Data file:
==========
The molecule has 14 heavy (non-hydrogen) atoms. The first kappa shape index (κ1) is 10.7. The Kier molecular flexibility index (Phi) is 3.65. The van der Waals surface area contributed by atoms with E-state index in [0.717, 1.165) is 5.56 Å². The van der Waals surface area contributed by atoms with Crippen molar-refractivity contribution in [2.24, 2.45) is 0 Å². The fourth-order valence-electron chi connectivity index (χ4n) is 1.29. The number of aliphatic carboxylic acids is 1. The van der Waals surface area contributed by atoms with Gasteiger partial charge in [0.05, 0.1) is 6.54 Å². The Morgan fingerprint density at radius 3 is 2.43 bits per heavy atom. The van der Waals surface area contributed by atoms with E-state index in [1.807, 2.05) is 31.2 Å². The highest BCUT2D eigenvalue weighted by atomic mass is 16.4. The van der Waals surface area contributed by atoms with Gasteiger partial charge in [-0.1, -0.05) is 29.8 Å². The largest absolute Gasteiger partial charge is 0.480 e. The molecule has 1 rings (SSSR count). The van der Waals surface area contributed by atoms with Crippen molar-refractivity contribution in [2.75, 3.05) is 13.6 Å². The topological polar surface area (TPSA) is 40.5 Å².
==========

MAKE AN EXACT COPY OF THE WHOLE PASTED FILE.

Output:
The molecule has 14 heavy (non-hydrogen) atoms. The first kappa shape index (κ1) is 10.7. The Kier molecular flexibility index (Phi) is 3.65. The van der Waals surface area contributed by atoms with E-state index in [0.717, 1.165) is 5.56 Å². The van der Waals surface area contributed by atoms with Crippen molar-refractivity contribution in [2.24, 2.45) is 0 Å². The fourth-order valence-electron chi connectivity index (χ4n) is 1.29. The number of aliphatic carboxylic acids is 1. The van der Waals surface area contributed by atoms with Gasteiger partial charge in [0.05, 0.1) is 6.54 Å². The Morgan fingerprint density at radius 3 is 2.43 bits per heavy atom. The van der Waals surface area contributed by atoms with E-state index in [1.807, 2.05) is 31.2 Å². The highest BCUT2D eigenvalue weighted by atomic mass is 16.4. The van der Waals surface area contributed by atoms with Gasteiger partial charge in [-0.1, -0.05) is 29.8 Å². The largest absolute Gasteiger partial charge is 0.480 e. The molecule has 1 rings (SSSR count). The van der Waals surface area contributed by atoms with Crippen molar-refractivity contribution in [2.75, 3.05) is 13.6 Å². The topological polar surface area (TPSA) is 40.5 Å².